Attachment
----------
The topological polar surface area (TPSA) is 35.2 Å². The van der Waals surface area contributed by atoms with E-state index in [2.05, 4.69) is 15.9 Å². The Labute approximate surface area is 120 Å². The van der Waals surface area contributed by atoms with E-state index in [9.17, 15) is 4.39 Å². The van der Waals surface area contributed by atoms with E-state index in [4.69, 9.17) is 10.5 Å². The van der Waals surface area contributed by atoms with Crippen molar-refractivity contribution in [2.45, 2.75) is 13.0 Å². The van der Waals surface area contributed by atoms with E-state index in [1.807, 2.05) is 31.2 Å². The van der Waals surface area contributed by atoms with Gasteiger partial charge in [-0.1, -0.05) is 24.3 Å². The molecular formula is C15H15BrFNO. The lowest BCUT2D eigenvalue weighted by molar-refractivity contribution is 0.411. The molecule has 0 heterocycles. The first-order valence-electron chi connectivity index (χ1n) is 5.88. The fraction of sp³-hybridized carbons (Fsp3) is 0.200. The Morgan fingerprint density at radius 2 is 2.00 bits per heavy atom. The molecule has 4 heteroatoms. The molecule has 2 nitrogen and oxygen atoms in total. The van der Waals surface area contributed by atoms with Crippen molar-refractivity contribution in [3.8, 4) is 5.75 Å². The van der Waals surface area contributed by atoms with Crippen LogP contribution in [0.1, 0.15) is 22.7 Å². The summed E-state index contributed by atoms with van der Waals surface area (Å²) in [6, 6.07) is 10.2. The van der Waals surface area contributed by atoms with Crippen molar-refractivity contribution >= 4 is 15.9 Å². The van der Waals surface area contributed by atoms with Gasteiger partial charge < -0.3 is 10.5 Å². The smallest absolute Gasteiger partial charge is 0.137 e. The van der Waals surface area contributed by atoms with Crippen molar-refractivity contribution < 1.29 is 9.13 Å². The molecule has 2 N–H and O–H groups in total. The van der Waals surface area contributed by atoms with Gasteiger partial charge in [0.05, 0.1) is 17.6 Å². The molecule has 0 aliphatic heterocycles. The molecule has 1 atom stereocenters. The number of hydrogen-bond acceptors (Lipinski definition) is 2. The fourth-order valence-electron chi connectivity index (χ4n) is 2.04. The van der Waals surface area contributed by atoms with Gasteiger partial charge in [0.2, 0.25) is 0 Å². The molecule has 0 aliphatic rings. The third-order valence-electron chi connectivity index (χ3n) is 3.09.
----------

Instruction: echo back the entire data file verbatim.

The topological polar surface area (TPSA) is 35.2 Å². The van der Waals surface area contributed by atoms with E-state index in [2.05, 4.69) is 15.9 Å². The Labute approximate surface area is 120 Å². The van der Waals surface area contributed by atoms with E-state index in [9.17, 15) is 4.39 Å². The van der Waals surface area contributed by atoms with E-state index in [4.69, 9.17) is 10.5 Å². The van der Waals surface area contributed by atoms with Crippen molar-refractivity contribution in [2.45, 2.75) is 13.0 Å². The van der Waals surface area contributed by atoms with E-state index in [1.807, 2.05) is 31.2 Å². The van der Waals surface area contributed by atoms with Gasteiger partial charge in [-0.1, -0.05) is 24.3 Å². The molecular formula is C15H15BrFNO. The lowest BCUT2D eigenvalue weighted by molar-refractivity contribution is 0.411. The molecule has 0 heterocycles. The first-order valence-electron chi connectivity index (χ1n) is 5.88. The fraction of sp³-hybridized carbons (Fsp3) is 0.200. The Morgan fingerprint density at radius 2 is 2.00 bits per heavy atom. The molecule has 4 heteroatoms. The molecule has 2 nitrogen and oxygen atoms in total. The van der Waals surface area contributed by atoms with Crippen molar-refractivity contribution in [3.8, 4) is 5.75 Å². The van der Waals surface area contributed by atoms with Crippen LogP contribution in [0.1, 0.15) is 22.7 Å². The summed E-state index contributed by atoms with van der Waals surface area (Å²) in [6, 6.07) is 10.2. The van der Waals surface area contributed by atoms with Crippen molar-refractivity contribution >= 4 is 15.9 Å². The van der Waals surface area contributed by atoms with Gasteiger partial charge < -0.3 is 10.5 Å². The smallest absolute Gasteiger partial charge is 0.137 e. The van der Waals surface area contributed by atoms with Crippen molar-refractivity contribution < 1.29 is 9.13 Å². The molecule has 2 N–H and O–H groups in total. The van der Waals surface area contributed by atoms with Gasteiger partial charge in [0.05, 0.1) is 17.6 Å². The molecule has 0 aliphatic heterocycles. The molecule has 1 atom stereocenters. The number of hydrogen-bond acceptors (Lipinski definition) is 2. The fourth-order valence-electron chi connectivity index (χ4n) is 2.04. The van der Waals surface area contributed by atoms with Gasteiger partial charge in [0.2, 0.25) is 0 Å². The molecule has 0 aliphatic rings. The third-order valence-electron chi connectivity index (χ3n) is 3.09.